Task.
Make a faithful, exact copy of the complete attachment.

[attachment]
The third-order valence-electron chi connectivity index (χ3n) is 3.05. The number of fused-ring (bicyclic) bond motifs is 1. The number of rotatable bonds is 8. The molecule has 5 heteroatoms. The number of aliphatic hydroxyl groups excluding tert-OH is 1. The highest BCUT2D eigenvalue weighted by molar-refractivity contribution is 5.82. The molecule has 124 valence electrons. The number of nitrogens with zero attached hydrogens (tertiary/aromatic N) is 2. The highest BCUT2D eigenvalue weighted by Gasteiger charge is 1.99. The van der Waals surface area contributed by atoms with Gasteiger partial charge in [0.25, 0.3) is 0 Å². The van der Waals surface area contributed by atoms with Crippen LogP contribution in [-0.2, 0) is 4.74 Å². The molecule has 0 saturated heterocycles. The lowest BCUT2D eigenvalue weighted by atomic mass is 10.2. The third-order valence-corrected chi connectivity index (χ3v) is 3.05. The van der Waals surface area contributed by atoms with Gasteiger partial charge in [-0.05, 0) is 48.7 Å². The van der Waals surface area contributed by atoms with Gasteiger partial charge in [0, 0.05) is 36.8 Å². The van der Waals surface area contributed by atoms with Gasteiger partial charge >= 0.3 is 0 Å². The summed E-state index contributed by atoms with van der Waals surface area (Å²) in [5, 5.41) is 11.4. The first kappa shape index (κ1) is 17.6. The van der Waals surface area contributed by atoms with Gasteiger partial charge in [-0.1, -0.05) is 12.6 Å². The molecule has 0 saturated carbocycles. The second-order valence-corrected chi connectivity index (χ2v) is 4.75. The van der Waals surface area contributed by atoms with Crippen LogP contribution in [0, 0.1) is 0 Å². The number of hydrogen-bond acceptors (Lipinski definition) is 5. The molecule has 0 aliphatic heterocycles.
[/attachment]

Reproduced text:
The third-order valence-electron chi connectivity index (χ3n) is 3.05. The number of fused-ring (bicyclic) bond motifs is 1. The number of rotatable bonds is 8. The molecule has 5 heteroatoms. The number of aliphatic hydroxyl groups excluding tert-OH is 1. The highest BCUT2D eigenvalue weighted by molar-refractivity contribution is 5.82. The molecule has 124 valence electrons. The number of nitrogens with zero attached hydrogens (tertiary/aromatic N) is 2. The highest BCUT2D eigenvalue weighted by Gasteiger charge is 1.99. The van der Waals surface area contributed by atoms with Gasteiger partial charge in [0.25, 0.3) is 0 Å². The van der Waals surface area contributed by atoms with Crippen LogP contribution in [-0.2, 0) is 4.74 Å². The molecule has 0 saturated heterocycles. The lowest BCUT2D eigenvalue weighted by atomic mass is 10.2. The third-order valence-corrected chi connectivity index (χ3v) is 3.05. The van der Waals surface area contributed by atoms with Gasteiger partial charge in [-0.05, 0) is 48.7 Å². The van der Waals surface area contributed by atoms with Gasteiger partial charge in [0, 0.05) is 36.8 Å². The van der Waals surface area contributed by atoms with Gasteiger partial charge >= 0.3 is 0 Å². The summed E-state index contributed by atoms with van der Waals surface area (Å²) in [5, 5.41) is 11.4. The first kappa shape index (κ1) is 17.6. The van der Waals surface area contributed by atoms with Gasteiger partial charge in [-0.1, -0.05) is 12.6 Å². The molecule has 0 saturated carbocycles. The second-order valence-corrected chi connectivity index (χ2v) is 4.75. The van der Waals surface area contributed by atoms with Crippen LogP contribution in [0, 0.1) is 0 Å². The number of hydrogen-bond acceptors (Lipinski definition) is 5. The molecule has 0 aliphatic heterocycles.